“I remember the first time I saw the Beatles in this country was on the old Ed Sullivan Show,” Johnny Carson said as he introduced his next guest: Paul McCartney. The Ed Sullivan appearance was so historic, this was a typical talk show introduction for any of the Fab Four. Especially considering Johnny Carson and Paul McCartney had not yet met — and so what came next was quite the surprise. McCartney walked out proudly carrying a birthday cake for The Tonight Show host.
Paul McCartney Brings Johnny Carson A Birthday Cake
The Tonight Show Starring Johnny Carson
In 1984, when Paul McCartney brought him a birthday cake, Johnny Carson had been hosting The Tonight Show for 22 years. And while it may be hard to envision a Tonight Show before Johnny Carson, the NBC program actually originated in 1954; Carson replaced Jack Paar as the host in 1962. Instantly, Carson was recognized for his easygoing style when interviewing guests. He introduced the conversational approach which is now the standard for all popular talk shows. His successor Jay Leno and competitor David Letterman both cite Carson’s immense influence.
During his long reign as the king of late night, Johnny Carson also established the typical variety series format. Generally: a stand-up infused monologue, followed by sketch comedy, then celebrity guest interviews, musical performances, and of course, his beloved animal encounters. Since Hollywood actors were such a staple of the show, recording The Tonight Show moved from 30 Rock in New York City to Los Angeles during Carson’s tenure. Unlike today’s contemporary hosts, Stephen Colbert and Jimmy Kimmel and Jimmy Fallon (who now heads The Tonight Show), Carson strictly avoided talking politics.
Johnny Carson maintained other strict rules as well. Although he was friendly on air, Carson was careful not to appear phony. He didn’t fake laugh. Although his appearances were miled-mannered, Carson still maintained a highly professional demeanor. He was known not to fraternize with guests outside of their interviews. Which is perhaps why the birthday cake from Paul McCartney came as such a shock.
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The Interview with Paul McCartney
When Paul McCartney brought out the birthday cake, the crowd went wild. Amidst the cheering, McCartney and Johnny Carson shook hands for the first time. After McCartney blew out Carson’s candle (!), the singer took his seat and the pair quickly got down to business. Carson had interviewed bandmates John Lennon and Ringo Starr in the past, but not McCartney. When McCartney had appeared on the show previously, it was with the guest host Joe Garagiola. So October 23, 1984 marked McCartney’s first time on The Tonight Show with Johnny Carson.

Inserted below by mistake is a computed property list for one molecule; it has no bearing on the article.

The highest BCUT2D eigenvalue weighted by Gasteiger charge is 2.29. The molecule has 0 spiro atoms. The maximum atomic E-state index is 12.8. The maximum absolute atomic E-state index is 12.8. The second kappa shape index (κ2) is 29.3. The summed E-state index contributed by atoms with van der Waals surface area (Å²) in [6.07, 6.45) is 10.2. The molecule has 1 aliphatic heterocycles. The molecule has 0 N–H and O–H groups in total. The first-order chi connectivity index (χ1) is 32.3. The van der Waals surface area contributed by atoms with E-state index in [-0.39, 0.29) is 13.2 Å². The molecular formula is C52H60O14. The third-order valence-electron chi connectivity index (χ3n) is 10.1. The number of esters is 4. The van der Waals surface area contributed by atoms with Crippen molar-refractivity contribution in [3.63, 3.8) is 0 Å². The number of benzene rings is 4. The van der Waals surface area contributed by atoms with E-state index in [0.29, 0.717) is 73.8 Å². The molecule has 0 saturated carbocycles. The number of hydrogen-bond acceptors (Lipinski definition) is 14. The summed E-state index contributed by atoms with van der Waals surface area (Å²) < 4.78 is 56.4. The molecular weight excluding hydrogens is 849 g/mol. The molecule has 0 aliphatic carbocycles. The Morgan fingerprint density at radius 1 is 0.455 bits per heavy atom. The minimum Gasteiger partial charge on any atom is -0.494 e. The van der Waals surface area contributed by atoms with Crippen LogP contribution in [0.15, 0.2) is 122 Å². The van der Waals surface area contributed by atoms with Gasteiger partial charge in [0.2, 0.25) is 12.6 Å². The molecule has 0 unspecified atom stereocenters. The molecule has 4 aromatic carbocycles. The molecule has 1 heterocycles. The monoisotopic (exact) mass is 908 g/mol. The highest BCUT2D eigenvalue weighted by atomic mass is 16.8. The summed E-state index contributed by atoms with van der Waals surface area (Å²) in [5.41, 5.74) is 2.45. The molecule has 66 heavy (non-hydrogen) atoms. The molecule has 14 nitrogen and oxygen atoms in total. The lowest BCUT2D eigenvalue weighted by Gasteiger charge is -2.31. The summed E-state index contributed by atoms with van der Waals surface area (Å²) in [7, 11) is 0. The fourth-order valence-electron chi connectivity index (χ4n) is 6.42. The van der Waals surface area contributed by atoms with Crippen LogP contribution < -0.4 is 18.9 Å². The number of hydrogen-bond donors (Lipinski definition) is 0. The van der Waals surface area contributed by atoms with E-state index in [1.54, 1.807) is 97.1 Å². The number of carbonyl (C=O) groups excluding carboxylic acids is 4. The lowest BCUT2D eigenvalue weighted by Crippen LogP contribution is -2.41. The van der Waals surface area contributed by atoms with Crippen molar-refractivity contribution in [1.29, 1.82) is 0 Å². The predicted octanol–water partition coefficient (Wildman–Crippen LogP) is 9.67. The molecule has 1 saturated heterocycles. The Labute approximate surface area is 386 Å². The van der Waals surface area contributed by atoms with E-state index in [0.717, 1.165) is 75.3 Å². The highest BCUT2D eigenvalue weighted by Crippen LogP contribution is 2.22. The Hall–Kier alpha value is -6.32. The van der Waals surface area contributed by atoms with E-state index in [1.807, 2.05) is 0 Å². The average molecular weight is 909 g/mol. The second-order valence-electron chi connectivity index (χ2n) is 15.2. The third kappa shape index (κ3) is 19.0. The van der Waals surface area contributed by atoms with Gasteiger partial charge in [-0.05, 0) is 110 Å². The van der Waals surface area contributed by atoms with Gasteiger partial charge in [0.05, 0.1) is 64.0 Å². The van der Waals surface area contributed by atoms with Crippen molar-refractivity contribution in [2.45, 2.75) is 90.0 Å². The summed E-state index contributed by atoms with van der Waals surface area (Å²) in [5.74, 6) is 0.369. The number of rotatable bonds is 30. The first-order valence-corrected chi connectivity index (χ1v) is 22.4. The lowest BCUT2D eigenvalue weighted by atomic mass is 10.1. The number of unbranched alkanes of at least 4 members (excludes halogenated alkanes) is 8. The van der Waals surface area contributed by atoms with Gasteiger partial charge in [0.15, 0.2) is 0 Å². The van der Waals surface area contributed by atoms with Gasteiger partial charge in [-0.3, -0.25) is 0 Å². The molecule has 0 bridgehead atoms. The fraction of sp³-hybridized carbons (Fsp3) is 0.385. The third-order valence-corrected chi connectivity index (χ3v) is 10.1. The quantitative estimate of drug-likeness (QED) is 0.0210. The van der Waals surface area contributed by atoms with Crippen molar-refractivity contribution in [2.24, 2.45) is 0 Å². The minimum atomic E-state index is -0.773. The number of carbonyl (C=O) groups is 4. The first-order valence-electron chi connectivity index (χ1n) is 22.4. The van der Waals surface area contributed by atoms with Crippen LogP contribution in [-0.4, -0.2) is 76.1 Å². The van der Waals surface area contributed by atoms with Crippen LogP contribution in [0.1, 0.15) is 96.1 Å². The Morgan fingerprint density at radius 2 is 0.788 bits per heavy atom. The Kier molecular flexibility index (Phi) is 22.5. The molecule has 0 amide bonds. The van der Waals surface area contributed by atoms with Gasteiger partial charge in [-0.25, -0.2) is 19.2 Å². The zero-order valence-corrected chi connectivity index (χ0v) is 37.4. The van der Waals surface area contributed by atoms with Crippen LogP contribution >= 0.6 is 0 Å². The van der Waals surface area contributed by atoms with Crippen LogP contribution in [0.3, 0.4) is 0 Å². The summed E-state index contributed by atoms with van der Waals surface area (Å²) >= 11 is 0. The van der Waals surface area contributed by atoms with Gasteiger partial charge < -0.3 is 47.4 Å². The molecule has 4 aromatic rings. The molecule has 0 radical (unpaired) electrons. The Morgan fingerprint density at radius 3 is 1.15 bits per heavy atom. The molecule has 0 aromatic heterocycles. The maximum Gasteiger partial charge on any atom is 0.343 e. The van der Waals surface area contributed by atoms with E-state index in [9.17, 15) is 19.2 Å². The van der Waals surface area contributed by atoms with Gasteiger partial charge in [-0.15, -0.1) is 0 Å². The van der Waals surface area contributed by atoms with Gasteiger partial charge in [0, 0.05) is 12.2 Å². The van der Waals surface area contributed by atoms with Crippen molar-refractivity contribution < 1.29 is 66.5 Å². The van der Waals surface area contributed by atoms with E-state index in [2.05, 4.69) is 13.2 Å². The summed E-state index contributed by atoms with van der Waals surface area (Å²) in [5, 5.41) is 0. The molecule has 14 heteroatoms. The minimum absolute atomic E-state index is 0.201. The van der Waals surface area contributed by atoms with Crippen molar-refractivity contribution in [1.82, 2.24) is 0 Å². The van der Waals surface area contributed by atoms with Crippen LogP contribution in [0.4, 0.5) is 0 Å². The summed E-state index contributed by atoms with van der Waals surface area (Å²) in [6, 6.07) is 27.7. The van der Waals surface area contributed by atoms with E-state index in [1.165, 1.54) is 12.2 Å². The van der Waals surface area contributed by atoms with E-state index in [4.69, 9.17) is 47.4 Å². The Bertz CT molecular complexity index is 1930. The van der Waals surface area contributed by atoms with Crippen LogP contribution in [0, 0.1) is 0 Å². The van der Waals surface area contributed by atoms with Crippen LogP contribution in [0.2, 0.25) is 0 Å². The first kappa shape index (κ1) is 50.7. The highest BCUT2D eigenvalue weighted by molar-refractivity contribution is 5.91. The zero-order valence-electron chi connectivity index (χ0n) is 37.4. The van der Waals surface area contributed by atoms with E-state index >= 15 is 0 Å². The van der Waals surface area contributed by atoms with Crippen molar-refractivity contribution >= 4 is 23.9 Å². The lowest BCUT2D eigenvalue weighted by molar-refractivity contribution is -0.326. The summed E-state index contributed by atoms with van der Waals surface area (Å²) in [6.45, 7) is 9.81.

Johnny Carson immediately questioned Paul McCartney about the Beatles’ Ed Sullivan performance, saying that Sullivan had dedicated the performance to Carson. (Carson didn’t understand why.) But in a classic awkward Tonight Show twist, McCartney shut him down: “No, I don’t think that’s true.” Carson moved on quickly.
In 1984 Paul McCartney was making his rounds in the United States to promote his new film, Send My Regards to Broad Street. The semi-documentary musical follows a fictional day in the life of McCartney and featured both his wife Linda and friend Ringo Starr. The experimental venture turned out to be a commercial and critical flop. But you can watch it below, in full.
Paul McCartney on Give My Regards To Broad Street
Johnny Carson then questioned Paul McCartney about his early decision to get involved in music; McCartney’s father was a musician and played trumpet “until his teeth gave out.” The interview is fairly conventional until Carson asks McCartney — who has completed thousands of interviews — what question hasn’t he been asked? (His meta answer: “That one.”) As a father of four, McCartney discusses his daily routine which is relatively quiet compared to the age of Beatlemania. Of course, for McCartney, a mellow schedule includes filmmaking, recording new solo music (Wings broke up in 1981), and stopping by The Tonight Show. After being joing onstage by SNL comedian Marry Gross, McCartney’s memorable appearance concluded with a cover of “My Only Sunshine” on the guitar Carson not-so-sneakily left out for him.
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